"As part of its contingency planning related to the Ampyra patents, Acorda's board and management team thoroughly considered options to enhance shareholder value" and "unanimously determined" that focusing on Inbrija and tozadenant, two late-stage programs in Parkinson's disease "is the best path forward to create value for shareholders."

"A sale of the company at the present time would not adequately compensate shareholders for the potential benefits of the company's late-stage programs," according to Acorda's statement. Acorda added that initiating a sale process or a public review of strategic alternatives right now "would destabilize operations, hinder our ability to execute on the company's business plan and risk significantly devaluing the company."

Leerink analyst Paul Matteis said Acorda is right not to seek a sale now. "We tend to agree ... now is not the ideal time for M&A: the company is a mere 5-7 months away from major Phase 3 data [for tozadenant ] and will likely receive an appellate court ruling for Ampyra during the next 12 months."

A wiser approach would be to wait until the tozadenant data lands, he said. "If the company were to successfully transition into a multi-product story we'd see meaningful upside. Conversely, if the Phase 3 tozadenant study were to fail, we agree with commentary from Scopia that financing risk—ahead of the attainment of cashflow breakeven—would become more significant considering ACOR's negative net cash position today."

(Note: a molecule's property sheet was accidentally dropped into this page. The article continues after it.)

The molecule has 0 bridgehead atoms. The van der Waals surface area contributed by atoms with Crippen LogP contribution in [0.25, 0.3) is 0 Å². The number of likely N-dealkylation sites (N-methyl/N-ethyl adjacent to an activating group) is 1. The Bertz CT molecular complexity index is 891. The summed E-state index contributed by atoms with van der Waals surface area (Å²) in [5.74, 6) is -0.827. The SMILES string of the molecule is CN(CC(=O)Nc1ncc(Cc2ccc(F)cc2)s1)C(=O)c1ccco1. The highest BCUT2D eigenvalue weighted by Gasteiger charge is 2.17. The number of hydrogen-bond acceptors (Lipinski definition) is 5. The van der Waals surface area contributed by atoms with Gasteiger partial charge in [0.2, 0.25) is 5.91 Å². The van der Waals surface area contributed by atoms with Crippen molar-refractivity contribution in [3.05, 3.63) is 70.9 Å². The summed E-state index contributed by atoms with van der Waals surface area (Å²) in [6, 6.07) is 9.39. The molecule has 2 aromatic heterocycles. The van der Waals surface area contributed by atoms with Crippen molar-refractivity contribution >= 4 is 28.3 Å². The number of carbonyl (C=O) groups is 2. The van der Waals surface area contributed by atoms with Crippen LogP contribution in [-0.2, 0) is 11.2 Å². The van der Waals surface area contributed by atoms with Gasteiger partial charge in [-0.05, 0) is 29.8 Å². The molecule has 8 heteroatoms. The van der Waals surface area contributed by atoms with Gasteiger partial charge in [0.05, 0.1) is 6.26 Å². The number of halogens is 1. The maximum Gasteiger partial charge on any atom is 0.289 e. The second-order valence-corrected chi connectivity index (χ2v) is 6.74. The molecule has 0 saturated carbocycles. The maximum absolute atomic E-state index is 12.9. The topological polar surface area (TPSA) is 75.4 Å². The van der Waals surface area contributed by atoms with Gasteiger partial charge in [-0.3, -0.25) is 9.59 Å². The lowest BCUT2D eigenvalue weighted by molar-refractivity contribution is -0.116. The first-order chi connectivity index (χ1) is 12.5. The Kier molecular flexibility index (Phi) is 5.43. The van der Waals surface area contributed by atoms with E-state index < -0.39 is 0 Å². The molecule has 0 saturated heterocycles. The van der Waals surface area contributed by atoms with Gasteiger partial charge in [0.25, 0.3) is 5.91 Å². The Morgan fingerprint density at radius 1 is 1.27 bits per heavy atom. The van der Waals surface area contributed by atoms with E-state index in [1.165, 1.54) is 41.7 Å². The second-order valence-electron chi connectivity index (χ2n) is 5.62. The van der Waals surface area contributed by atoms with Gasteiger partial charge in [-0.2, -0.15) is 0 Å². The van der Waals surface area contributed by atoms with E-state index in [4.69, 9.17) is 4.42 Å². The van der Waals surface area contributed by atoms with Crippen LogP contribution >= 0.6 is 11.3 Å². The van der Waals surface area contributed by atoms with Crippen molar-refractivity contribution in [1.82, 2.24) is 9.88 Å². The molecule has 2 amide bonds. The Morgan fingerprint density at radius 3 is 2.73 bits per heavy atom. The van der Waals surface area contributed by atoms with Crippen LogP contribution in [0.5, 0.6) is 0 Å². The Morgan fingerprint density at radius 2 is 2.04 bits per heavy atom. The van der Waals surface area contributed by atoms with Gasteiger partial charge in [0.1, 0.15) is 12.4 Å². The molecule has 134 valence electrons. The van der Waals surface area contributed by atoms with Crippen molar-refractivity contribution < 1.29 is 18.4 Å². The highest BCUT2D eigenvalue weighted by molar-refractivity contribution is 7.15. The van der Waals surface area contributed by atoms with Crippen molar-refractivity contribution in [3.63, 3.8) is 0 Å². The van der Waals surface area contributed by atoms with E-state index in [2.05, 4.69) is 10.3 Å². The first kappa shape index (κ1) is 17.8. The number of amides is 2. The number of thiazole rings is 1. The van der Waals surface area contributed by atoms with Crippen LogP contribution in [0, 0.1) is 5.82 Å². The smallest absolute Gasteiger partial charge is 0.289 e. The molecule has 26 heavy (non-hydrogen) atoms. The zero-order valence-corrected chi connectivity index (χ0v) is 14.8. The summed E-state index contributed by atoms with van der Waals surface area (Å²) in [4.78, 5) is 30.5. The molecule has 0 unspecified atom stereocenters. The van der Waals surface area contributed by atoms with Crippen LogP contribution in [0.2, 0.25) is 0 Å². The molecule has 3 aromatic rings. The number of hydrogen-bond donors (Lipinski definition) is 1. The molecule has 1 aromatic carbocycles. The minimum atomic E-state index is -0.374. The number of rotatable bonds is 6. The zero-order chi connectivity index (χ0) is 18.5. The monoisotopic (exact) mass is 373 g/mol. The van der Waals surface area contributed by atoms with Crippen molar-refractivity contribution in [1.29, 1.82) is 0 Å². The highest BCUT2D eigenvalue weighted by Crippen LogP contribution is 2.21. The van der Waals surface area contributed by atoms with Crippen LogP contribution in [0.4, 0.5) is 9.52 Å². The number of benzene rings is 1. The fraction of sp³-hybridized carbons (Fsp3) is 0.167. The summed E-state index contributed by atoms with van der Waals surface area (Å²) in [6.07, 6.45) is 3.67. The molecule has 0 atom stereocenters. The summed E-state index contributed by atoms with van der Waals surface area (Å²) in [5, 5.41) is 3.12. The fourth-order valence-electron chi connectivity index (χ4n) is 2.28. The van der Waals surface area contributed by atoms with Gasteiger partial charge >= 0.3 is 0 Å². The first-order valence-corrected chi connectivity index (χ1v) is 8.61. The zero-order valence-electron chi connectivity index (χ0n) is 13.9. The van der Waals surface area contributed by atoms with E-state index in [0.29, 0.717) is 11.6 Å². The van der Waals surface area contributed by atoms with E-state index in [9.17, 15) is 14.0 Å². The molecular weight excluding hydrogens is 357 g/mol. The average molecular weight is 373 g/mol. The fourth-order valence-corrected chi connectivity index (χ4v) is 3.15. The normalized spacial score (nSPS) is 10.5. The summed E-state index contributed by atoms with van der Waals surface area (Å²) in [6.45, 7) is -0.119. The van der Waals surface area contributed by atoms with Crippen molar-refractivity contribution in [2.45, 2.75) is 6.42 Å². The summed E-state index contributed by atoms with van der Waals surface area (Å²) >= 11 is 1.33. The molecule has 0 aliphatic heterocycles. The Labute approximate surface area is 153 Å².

Acorda noted that members of its senior management team and board members have held numerous meetings with Scopia over the past two years, including the last several months and have "fully considered Scopia's proposals."

 Acorda said its board is not only committed to carrying out its fiduciary duties to act in the best interests of shareholders, but also to meeting its responsibilities to all of its stakeholders, "including the many patients with debilitating neurological disorders who are served by the company's innovations, commitment and expertise."

Acorda's identified several initiatives underway to create value and maintain the financial position of the company:

  • Portfolio diversification beyond MS, including Inbrija and tozadenant for Parkinson's disease. Acorda predicted Inbrija has peak sales potential of more than $500 million in the U.S. alone and tozadenant is potentially larger.
  • Reducing operating expenses through corporate restructuring. Cuts of approximately $50 million in 2017 alone are allowing the Acorda to remain adequately capitalized to complete development of Inbrija and tozadenant. If the FDA approves Inbrija onto the market, the resulting positive cash flow will alleviate the need to raise additional capital. 
  • Operational execution that allowed the company to achieve positive results in the Inbrija Phase 3 program and filing of a New Drug Application to win FDA approval and has tozadenant on track to deliver Phase 3 data in the first quarter of 2018.

"Our commercial organization is one of the most capable in the specialty neurology area, and is poised to maximize the potential of these therapies," Acorda said.